Mr. Flores

Food & Beverage

Pairings: Chocolate with Wine?

By Juan Carlos Flores, Executive Sommelier, Pueblo Bonito Hotels Resorts & Spas

Before Spanish Ships landed in America, cacao beans were already being used as currency to trade for other products in the area that today is known as Mexico. Mayans and Aztecs also used cacao beans to make a special beverage that only the most important governors were allowed to drink. The Mayans called this cold energizing beverage Xocoatl, which is the origin of the name chocolate.

For me, as a Mexican citizen, it is an honor to write an article about pairing chocolate with different beverages. Although some stories say that chocolate originated in South America, many others indicate that Mexico was the birthplace and cradle of the entire chocolate industry. And of course this article was also a pleasure, since to research it in depth required tasting innumerable samples of chocolates and wine.

Some of my friends participated in the "hard work" of tasting, and I told them that to play the game we first needed to know the rules and do some preliminary practice. So we first researched information about the differences in chocolates, their characteristics and how they might react to the elements in different beverages. Then we started playing and reaching our own conclusions. Before discussing the results of these experiences, I would like to share some enlightening information that will make it clearer and more fun when we begin discussing tastings.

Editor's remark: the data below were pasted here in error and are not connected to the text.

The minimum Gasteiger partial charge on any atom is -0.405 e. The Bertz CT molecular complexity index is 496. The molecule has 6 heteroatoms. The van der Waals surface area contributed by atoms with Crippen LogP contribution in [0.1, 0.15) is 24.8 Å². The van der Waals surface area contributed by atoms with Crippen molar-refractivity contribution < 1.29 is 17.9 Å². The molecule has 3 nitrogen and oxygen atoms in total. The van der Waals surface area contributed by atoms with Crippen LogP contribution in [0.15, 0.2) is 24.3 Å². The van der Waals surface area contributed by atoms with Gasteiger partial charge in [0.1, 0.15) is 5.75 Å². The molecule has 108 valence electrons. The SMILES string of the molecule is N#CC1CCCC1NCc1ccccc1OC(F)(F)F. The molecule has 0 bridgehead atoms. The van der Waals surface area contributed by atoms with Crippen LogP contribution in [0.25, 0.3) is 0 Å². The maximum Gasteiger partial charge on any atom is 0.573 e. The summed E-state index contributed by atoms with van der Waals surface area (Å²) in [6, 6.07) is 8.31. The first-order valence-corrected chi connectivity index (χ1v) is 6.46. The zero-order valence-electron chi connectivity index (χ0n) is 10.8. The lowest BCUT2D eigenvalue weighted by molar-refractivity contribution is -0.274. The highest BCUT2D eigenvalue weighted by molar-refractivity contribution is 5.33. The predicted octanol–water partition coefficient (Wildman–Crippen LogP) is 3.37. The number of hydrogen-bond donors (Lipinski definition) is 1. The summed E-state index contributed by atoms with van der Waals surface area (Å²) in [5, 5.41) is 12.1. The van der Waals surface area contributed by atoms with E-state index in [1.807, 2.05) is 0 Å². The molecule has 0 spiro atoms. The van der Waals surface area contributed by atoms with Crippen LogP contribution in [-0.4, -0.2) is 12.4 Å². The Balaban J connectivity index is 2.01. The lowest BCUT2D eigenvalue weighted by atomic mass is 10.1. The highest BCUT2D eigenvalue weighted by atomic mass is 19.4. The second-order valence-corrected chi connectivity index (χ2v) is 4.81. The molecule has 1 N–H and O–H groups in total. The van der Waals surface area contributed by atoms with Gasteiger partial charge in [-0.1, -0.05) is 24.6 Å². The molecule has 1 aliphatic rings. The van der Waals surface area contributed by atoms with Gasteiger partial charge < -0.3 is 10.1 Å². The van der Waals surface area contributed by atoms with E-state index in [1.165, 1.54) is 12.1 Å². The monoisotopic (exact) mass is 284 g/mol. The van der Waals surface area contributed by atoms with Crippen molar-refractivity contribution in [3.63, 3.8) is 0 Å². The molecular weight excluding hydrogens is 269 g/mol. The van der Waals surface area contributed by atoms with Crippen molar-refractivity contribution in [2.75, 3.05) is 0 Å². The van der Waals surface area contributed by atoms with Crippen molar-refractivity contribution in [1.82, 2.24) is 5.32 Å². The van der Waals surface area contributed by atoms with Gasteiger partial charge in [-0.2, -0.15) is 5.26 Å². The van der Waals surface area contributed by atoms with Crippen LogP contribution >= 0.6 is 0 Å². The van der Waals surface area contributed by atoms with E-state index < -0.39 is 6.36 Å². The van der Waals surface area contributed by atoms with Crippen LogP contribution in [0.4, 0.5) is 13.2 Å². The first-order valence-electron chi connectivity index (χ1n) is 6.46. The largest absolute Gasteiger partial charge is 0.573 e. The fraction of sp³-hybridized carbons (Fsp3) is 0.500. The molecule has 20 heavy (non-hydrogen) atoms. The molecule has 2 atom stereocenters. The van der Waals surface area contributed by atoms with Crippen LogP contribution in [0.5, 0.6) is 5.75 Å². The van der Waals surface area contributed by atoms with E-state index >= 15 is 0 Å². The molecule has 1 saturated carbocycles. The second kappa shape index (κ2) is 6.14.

Chocolate is the culmination of transforming the beans obtained from the cocoa pod, which is the fruit that grows on the branches of the cocoa tree. Only one flower out of three hundred turns into this magnificent fruit. Inside this fruit is a white pulp that is fermented in wood boxes with a capacity of 5,000 kilograms for two to seven days, depending on the individual species of the cocoa tree. During fermentation some of this pulp is transformed into alcohol, and as in any other fermentation, temperature increases. This allows the chemistry to begin forming the molecules for the future aromas and start turning the beans into their characteristic dark color. Once the fermentation is complete, it is stopped by drying the beans, outside if weather permits, or through an artificial method of blowing warm dry air through them without giving a toasted aroma.

At this point the beans are ready to be transported around the world. When they arrive at their destination, they are roasted for ten to thirty minutes, turning constantly in a temperature between 120 and 140 degrees Celsius. This is the moment when the aromas are formed by the heat, the color darkens, and the shells of the beans break open, leaving the inside, which is called gru'e, free to be ground in order to obtain a cocoa paste. At this point we can blend different gru'es to obtain a wide range of qualities or flavors, and it is also in this moment when sugar is added to the paste to produce dark chocolates, or milk and sugar to produce milk chocolates. Spices or vanilla may be added to the paste, which will continue mixing for approximately four days at between 50 and 80 degrees Celsius in order to extract the volatile acids, eliminate the last water molecules, and especially to round off the aromatic potential of the product.